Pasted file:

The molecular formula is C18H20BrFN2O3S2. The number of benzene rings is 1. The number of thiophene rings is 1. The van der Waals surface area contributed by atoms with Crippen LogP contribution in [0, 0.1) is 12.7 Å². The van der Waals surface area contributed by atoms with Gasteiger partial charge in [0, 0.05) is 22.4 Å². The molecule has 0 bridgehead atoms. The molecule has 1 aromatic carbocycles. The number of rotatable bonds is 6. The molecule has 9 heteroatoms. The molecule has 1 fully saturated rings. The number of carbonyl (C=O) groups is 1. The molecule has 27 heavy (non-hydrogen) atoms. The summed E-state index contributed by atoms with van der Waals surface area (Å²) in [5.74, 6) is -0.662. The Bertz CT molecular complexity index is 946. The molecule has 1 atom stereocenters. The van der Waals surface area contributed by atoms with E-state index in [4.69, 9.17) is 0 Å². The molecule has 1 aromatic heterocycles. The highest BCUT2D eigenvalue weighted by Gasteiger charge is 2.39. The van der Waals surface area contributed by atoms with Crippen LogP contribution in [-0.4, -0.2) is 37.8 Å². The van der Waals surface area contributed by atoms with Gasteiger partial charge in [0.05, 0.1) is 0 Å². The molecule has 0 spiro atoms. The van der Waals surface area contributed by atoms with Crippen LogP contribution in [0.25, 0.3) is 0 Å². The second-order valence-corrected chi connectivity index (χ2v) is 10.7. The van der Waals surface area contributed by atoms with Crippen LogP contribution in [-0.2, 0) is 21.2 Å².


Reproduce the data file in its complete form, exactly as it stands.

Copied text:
The molecular formula is C18H20BrFN2O3S2. The number of benzene rings is 1. The number of thiophene rings is 1. The van der Waals surface area contributed by atoms with Crippen LogP contribution in [0, 0.1) is 12.7 Å². The van der Waals surface area contributed by atoms with Gasteiger partial charge in [0, 0.05) is 22.4 Å². The molecule has 0 bridgehead atoms. The molecule has 1 aromatic carbocycles. The number of rotatable bonds is 6. The molecule has 9 heteroatoms. The molecule has 1 fully saturated rings. The number of carbonyl (C=O) groups is 1. The molecule has 27 heavy (non-hydrogen) atoms. The summed E-state index contributed by atoms with van der Waals surface area (Å²) in [5.74, 6) is -0.662. The Bertz CT molecular complexity index is 946. The molecule has 1 atom stereocenters. The van der Waals surface area contributed by atoms with E-state index in [4.69, 9.17) is 0 Å². The molecule has 1 aromatic heterocycles. The highest BCUT2D eigenvalue weighted by Gasteiger charge is 2.39. The van der Waals surface area contributed by atoms with Crippen LogP contribution in [-0.4, -0.2) is 37.8 Å². The van der Waals surface area contributed by atoms with Gasteiger partial charge in [0.05, 0.1) is 0 Å². The molecule has 0 spiro atoms. The van der Waals surface area contributed by atoms with Crippen LogP contribution in [0.25, 0.3) is 0 Å². The second-order valence-corrected chi connectivity index (χ2v) is 10.7. The van der Waals surface area contributed by atoms with Crippen LogP contribution in [-0.2, 0) is 21.2 Å².